After gaining a little strength in our care, How Now was soon in the expert hands of our trusted veterinary team, who skilfully carried out lifesaving surgery to remove the nails, along with two other pieces of metal debris that were uncovered during the procedure. With the surgery complete, we knew it was still a long road to recovery for How Now with even more questions looming before us. Could her body recover from this? Had she found her way to us too late? And did she still have it within her to keep up her fight?

nails 20180314 how now (4)

One thing certainly is not in question is the incredible...


At the hotspot #3 Natural Newstead

Here are the results of some armchair birdwatching at my latest hotspot. It is always a thrill to catch a glimpse of a Chestnut-rumped Hylacola and that is usually all you get. This area is one of the few reliable spots for this species in the Muckleford bush and this inquisitive male posed momentarily before running off mouse-like as is its habit.

The Rainbow Bee-eater was photographed the previous evening, one of a small flock of six hawking round the dam. I heard them again in the distance last night. Also of note was Diamond Firetail, Black-chinned Honeyeater and Tree Martins chasing insects above the water.

Eastern Yellow Robin, South German Track, 22nd March 2018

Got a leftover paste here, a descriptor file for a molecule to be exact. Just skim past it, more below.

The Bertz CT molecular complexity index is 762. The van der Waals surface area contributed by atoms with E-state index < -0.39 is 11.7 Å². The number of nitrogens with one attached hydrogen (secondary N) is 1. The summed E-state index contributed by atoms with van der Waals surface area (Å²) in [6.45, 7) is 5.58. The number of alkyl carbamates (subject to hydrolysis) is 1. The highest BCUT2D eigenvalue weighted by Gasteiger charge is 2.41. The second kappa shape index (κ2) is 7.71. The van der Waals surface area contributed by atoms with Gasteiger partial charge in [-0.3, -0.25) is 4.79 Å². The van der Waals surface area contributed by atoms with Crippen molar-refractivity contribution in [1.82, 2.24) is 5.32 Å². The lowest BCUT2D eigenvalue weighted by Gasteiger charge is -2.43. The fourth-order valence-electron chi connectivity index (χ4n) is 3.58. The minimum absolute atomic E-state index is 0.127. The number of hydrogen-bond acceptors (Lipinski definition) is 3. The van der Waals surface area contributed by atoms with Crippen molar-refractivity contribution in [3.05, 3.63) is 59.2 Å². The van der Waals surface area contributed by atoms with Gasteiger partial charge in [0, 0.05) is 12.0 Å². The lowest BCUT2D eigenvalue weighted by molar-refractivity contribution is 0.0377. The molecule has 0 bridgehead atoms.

Waiting forever at Footscray The Iron Road

We in public transport circles often lobby for more frequent services, better-connecting services, and more consistent stopping patterns. There's a lot of theory behind why these are good ideas - but in a practical sense, what does it mean to the average person?

I'm currently planning a trip which is proving to be a good example. I need to get from Ballarat to Castlemaine, to attend a meeting at 1pm on a Saturday afternoon, and it's proving surprisingly difficult to do it without a ton of waiting around.

Castlemaine Station (via Wikipedia)

The problems

There is a coach that goes from Ballarat to Bendigo via Castlemaine which I could use. But there's two issues with this - it doesn't run at all on weekends, and even on weekdays it only runs once a day - much too late to be useful for a 1pm meeting. So that's out.

The next most obvious option is to take a train from Ballarat to Footscray, then another train from Footscray to Castlemaine. If you plug this into Google Maps or the PTV Journey Planner, it gives you this:

Journey Plan (via Google Maps)

So basically, the whole journey takes three and a half hours - but that includes a 59-minute wait at Footscray.

59 minutes? Yes - trains to Ballarat and Bendigo both run hourly on a Saturday morning, and by a horrible coincidence they're timed in the worst possible way for someone trying to make this kind of trip. If the B...